Timberline Log Homes Company
427 Orondo Avenue • Wenatchee, Washington 98801
Office: 509-662-0731

Q:  Is it more, or less expensive, to build a log home with a second story or loft compared to one on a single level?

A:  If you're talking about a structure with exactly the same amount of square feet of floor space, then the lofted or two story home would be slightly more expensive. However, limitations on building area may necessitate incorporating a second story to achieve the desired size. Cost difference between one and two story log homes generally isn't much - a single story requires a larger "footprint" (the amount of land covered by the house), more roof structure and roofing while a two story typically incurs a slightly larger engineering fee, the cost of stairs, railings, and upper floor support. Keep in mind that all of this is predicated on the use of dry, milled logs like Timberline's. Scribed, or handcrafted logs from live timber may be prohibitively expensive to utlilize for a second story application and the homes are often problematic due to settling and support issues.

Q:  Thank you for the preplan estimate, it is very helpful. We notice that aside from an "approximate" price for the materials package, you show a "price range" for the completed price. Why don't you indicate a more specific price for the completed log home?

A:  Timberline's PrePlan Estimates are designed to be a beginning step in the log home process to provide an indication of prices to expect at current costs. The calculated prices are based on generalities of the specified structure's design elements and size, and are referred to as "approximate." Once a more specific design is determined, then a "preliminary" estimate is provided based on that particular home. That specific design is usually chosen from a selection of Timberline's home plan library, based on specifications from the PrePlan Estimate, that are emailed. At this point, modifictions to the selected design, including adjusting dimensions to fit the building site as well as specific layout and design element changes, are generally made as well. Or, a specific home design or plans created by another source, may be supplied to be the basis for the preliminary estimate. However, the final cost estimate can only be provided when completed plans are drawn and engineered to the specific building site's requirements (engineering dictates may determine the need to adjust the size of support posts, beams and footings, etc.) that may affect the ultimate cost of materials and construction. In most states, the plans must be stamped by a licensed engineer with structural design detail and calculations included in order to get a building permit. Costs for building a log home vary according to the location, specific design elements (size of logs, roof support system, dormers, porches, balconies, fireplace, etc.), size of the home and rates of area contractors. Because there are so many variables, we believe that to represent anything other than a price range for the completed log structure, or approximate pricing before a specific design is determined, would be misleading.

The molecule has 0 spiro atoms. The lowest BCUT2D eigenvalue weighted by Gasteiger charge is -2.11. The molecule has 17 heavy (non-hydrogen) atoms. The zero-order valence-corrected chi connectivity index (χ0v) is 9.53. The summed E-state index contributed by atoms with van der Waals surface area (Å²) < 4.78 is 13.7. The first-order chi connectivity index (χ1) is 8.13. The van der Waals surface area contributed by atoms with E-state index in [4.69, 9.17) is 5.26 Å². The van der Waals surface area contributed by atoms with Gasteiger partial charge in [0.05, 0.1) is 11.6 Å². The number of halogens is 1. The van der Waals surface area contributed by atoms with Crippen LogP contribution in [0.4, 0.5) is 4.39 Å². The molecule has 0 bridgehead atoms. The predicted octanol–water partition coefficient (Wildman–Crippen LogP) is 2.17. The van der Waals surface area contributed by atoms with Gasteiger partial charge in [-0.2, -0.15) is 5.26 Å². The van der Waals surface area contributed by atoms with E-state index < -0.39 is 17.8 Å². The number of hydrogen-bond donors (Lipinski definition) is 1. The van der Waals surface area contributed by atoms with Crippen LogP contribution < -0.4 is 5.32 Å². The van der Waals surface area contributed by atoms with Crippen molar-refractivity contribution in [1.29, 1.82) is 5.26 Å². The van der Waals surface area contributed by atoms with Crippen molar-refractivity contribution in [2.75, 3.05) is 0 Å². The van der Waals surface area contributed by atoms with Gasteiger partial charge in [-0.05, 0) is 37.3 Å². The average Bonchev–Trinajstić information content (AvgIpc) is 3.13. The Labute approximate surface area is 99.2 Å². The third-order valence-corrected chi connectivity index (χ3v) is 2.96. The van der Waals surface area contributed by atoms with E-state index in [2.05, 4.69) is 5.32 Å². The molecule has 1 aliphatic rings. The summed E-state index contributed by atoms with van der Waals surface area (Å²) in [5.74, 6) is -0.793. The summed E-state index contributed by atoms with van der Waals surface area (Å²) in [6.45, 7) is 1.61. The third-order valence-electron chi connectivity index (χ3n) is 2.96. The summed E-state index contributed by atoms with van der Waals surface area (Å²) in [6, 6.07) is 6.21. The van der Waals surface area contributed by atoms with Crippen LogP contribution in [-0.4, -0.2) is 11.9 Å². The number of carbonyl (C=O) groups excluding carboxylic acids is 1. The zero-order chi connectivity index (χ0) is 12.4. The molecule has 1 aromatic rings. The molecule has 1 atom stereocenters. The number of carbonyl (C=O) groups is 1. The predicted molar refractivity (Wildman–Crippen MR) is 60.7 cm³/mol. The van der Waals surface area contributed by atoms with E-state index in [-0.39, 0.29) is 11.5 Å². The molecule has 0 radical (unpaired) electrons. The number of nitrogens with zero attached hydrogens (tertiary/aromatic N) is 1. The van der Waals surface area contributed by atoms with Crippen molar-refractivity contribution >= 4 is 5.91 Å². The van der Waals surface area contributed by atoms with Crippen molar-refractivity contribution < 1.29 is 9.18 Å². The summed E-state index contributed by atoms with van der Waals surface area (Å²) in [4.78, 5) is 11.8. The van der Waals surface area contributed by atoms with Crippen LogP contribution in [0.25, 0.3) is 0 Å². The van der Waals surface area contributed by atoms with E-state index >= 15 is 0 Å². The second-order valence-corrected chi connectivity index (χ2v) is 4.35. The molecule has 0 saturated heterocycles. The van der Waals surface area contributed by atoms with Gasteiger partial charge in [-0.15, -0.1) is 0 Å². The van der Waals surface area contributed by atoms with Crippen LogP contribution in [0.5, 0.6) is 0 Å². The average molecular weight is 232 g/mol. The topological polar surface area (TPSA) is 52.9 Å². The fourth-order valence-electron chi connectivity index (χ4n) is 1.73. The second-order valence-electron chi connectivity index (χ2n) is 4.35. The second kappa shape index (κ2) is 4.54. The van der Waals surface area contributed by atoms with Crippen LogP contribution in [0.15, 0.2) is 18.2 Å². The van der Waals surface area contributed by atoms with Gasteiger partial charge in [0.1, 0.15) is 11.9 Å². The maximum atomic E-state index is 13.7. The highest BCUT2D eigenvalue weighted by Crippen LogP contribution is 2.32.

Q:  What determines log prices?

A:  Supply and demand has a lot to do with the price of logs for home building. If the supply of dead standing timber is high, but the demand is lower than normal, then prices drop. However, when demand remains lower than normal, then the amount of wood harvested and milled is reduced which may cause prices to rise. Should the supply be low, with rapidly rising demand, then prices tend to jump up quickly. Other factors involved in log pricing are the costs associated with cutting trees and transporting to the mill, as well as labor and general business costs.